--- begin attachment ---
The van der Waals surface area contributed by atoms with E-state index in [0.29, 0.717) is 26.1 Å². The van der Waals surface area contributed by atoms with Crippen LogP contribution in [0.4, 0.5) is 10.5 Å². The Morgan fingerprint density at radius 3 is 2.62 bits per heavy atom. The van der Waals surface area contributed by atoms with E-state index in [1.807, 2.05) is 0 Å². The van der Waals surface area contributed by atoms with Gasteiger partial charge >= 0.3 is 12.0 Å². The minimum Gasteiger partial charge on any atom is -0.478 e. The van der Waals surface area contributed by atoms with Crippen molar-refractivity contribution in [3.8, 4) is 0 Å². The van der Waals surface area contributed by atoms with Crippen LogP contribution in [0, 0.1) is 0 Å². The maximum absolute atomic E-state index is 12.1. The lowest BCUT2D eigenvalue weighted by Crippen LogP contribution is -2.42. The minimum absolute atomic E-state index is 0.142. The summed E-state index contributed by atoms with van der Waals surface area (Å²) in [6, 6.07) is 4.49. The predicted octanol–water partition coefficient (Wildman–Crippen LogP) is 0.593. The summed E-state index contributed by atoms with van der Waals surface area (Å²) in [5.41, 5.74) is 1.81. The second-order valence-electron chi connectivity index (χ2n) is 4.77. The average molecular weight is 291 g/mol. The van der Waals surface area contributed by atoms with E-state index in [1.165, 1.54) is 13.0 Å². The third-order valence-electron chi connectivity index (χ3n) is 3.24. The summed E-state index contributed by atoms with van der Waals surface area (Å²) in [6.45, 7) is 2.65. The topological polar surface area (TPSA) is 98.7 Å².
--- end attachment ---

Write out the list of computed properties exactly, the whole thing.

The van der Waals surface area contributed by atoms with E-state index in [0.29, 0.717) is 26.1 Å². The van der Waals surface area contributed by atoms with Crippen LogP contribution in [0.4, 0.5) is 10.5 Å². The Morgan fingerprint density at radius 3 is 2.62 bits per heavy atom. The van der Waals surface area contributed by atoms with E-state index in [1.807, 2.05) is 0 Å². The van der Waals surface area contributed by atoms with Gasteiger partial charge >= 0.3 is 12.0 Å². The minimum Gasteiger partial charge on any atom is -0.478 e. The van der Waals surface area contributed by atoms with Crippen molar-refractivity contribution in [3.8, 4) is 0 Å². The van der Waals surface area contributed by atoms with Crippen LogP contribution in [0, 0.1) is 0 Å². The maximum absolute atomic E-state index is 12.1. The lowest BCUT2D eigenvalue weighted by Crippen LogP contribution is -2.42. The minimum absolute atomic E-state index is 0.142. The summed E-state index contributed by atoms with van der Waals surface area (Å²) in [6, 6.07) is 4.49. The predicted octanol–water partition coefficient (Wildman–Crippen LogP) is 0.593. The summed E-state index contributed by atoms with van der Waals surface area (Å²) in [5.41, 5.74) is 1.81. The second-order valence-electron chi connectivity index (χ2n) is 4.77. The average molecular weight is 291 g/mol. The van der Waals surface area contributed by atoms with E-state index in [1.165, 1.54) is 13.0 Å². The third-order valence-electron chi connectivity index (χ3n) is 3.24. The summed E-state index contributed by atoms with van der Waals surface area (Å²) in [6.45, 7) is 2.65. The topological polar surface area (TPSA) is 98.7 Å².